Bugs’ and Daffy’s Carnival of the Animals (1976)

Bugs’ and Daffy’s Carnival of the Animals (1976)
aka Carnival of the Animals
Article 5758 by Dave Sindelar
Date: 5-3-2020
Directed by Chuck Jones, Herbert Klynn, Gerry Woolery
Featuring Michael Tilson Thomas and the voice of Mel Blanc
Country: USA
What it is: TV special with Bugs and Daffy

Bugs and Daffy are competing pianists in performance of Camille Saint-Saens’ “Carnival of the Animals”.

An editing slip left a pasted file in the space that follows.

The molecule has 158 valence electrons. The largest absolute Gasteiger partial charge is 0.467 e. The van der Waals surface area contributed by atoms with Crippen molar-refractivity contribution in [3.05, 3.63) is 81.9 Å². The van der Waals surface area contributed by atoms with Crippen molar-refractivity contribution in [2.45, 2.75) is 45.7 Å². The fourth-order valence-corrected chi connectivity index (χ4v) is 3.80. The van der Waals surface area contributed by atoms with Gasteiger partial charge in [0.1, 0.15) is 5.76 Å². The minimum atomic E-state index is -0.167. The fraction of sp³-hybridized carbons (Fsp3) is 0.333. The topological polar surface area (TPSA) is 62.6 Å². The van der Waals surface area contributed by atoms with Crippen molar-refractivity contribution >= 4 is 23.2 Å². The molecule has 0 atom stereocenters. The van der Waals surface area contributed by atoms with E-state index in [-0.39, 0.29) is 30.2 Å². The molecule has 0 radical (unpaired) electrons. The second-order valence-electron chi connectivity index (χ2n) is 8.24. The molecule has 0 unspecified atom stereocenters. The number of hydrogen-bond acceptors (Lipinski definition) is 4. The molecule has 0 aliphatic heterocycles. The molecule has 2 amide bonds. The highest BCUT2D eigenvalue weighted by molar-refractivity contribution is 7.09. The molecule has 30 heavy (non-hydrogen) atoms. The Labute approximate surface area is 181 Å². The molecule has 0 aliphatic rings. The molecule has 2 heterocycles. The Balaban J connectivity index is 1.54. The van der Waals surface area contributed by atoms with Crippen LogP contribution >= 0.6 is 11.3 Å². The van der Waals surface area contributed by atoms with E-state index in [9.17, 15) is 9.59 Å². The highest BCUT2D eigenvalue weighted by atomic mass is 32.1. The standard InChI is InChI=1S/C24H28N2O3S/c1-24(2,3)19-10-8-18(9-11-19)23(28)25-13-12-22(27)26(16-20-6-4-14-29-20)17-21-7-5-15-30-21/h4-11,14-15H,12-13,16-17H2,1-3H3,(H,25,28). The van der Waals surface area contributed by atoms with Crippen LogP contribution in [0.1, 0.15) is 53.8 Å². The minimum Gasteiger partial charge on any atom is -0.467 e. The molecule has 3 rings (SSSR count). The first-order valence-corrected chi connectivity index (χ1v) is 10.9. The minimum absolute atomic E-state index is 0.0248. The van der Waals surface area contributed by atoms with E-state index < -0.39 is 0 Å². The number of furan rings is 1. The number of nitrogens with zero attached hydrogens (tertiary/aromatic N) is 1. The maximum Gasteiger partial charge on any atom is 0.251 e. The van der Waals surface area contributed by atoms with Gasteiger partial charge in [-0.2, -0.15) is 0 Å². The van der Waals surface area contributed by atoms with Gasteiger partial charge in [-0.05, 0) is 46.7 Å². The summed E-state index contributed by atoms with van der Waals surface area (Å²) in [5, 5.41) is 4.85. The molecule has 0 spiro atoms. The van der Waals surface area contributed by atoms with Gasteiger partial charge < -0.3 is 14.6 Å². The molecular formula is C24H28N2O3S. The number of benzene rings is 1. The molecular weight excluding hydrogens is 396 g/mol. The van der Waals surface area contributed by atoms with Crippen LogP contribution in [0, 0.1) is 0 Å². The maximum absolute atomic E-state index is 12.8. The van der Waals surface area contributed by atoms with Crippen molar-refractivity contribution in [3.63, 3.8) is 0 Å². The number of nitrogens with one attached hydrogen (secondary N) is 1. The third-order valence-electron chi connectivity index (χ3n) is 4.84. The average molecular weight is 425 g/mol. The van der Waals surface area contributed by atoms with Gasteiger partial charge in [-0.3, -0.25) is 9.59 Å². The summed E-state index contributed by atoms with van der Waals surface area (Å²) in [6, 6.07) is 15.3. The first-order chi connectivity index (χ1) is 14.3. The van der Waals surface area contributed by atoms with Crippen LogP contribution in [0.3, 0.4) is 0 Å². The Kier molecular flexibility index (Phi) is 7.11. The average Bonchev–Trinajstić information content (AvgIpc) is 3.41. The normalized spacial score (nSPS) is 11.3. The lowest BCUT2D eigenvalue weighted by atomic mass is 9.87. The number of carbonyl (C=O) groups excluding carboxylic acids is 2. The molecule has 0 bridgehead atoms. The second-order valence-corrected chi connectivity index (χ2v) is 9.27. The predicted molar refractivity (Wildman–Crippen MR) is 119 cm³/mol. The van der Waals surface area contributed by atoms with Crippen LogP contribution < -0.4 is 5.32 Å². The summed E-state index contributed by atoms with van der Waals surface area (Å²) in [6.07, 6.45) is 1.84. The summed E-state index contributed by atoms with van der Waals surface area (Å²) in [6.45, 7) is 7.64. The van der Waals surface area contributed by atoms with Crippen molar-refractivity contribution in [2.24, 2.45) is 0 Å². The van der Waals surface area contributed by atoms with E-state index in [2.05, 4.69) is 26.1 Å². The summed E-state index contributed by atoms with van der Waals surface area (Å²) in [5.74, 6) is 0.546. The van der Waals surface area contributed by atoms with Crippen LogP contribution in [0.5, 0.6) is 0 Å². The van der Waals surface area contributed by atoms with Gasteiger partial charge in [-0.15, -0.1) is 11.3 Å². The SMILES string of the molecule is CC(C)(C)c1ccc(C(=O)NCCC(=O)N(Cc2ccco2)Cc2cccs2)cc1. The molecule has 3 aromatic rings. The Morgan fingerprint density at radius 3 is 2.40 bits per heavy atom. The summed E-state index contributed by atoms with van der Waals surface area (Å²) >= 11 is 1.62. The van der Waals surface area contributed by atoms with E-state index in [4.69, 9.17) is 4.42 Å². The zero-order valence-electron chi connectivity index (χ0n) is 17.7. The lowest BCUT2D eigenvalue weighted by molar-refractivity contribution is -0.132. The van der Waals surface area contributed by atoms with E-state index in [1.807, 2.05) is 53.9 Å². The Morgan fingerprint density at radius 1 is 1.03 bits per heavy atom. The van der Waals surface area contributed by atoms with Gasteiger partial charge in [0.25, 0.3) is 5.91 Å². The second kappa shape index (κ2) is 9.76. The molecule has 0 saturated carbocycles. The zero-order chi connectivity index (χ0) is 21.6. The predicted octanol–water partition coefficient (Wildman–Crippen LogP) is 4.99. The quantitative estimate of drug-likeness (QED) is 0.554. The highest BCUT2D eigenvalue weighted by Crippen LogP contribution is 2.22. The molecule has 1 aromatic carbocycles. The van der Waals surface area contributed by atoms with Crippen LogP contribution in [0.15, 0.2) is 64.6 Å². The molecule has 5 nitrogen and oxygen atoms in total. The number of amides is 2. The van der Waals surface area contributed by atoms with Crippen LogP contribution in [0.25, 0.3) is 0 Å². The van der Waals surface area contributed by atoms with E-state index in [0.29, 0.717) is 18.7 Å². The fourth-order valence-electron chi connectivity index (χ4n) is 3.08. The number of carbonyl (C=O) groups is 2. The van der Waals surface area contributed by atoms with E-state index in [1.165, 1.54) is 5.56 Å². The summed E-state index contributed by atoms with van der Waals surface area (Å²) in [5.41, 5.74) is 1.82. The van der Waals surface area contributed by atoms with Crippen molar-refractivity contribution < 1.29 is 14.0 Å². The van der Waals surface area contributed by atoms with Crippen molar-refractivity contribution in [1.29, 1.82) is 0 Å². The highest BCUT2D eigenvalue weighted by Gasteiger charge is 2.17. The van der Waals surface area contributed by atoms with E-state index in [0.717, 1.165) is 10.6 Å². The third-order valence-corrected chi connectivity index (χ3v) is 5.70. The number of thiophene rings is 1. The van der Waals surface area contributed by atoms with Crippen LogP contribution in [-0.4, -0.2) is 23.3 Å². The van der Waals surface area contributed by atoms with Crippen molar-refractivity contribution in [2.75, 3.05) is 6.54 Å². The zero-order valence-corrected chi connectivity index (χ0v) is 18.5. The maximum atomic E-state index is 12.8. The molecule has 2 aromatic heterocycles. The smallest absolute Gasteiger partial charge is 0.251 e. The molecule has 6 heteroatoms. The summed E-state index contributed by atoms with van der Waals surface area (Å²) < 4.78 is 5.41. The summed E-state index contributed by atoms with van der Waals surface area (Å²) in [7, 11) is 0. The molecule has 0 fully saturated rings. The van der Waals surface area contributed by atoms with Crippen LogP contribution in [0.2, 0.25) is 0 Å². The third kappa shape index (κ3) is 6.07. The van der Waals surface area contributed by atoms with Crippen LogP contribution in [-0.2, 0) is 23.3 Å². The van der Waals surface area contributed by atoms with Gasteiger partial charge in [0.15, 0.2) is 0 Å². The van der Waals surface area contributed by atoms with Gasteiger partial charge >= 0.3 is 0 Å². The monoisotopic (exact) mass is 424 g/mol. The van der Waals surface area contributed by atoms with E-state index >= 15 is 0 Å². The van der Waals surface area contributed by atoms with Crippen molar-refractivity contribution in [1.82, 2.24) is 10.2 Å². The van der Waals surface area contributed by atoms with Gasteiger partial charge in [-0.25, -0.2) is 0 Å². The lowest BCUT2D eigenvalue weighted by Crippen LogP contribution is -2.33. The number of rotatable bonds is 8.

Since the presence of anthropomorphic animals alone is not sufficient for me to declare an animated work as being genre, there’s a distinct possibility I will not be covering ALL of the seventies TV specials which featured Looney Tunes characters. In fact, I was half expecting not to cover this one, but the fact that one of the sections of the “Carnival of the Animals” concerns fossils, we get some fleeting images of dinosaurs, which is sufficient for me to include it. Though I am tempted to compare and contrast it with BUGS BUNNY IN KING ARTHUR’S COURT, I really can’t, because this one is rather a different animal from that one. This one isn’t a full-blooded attempt to emulate the Looney Tunes world, but rather it merely grafts a certain element of that world (the rivalry between Bugs and Daffy) onto a performance (with animated inserts) of the musical piece. In fact, I do wonder if the Bugs/Daffy animation was a late addition to the mix; they may have been added to add a little more commercial appeal to a project that would otherwise prove a bit too refined for a TV audience. The best thing about this as a whole is that musically the piece is well performed and the conductor is quite charismatic, though I should point out that only portions of the work are featured. The animation for the pieces that does not involve Bugs and Daffy (and was directed by Herbert Klynn) is passable but not particularly memorable. As for the Bugs and Daffy footage, it’s disappointing; it mostly consists of multiple repeats of the “Bugs gets the applause and Daffy gets the crickets” gag and a tiresome argument about the pronunciation of the composer’s name.


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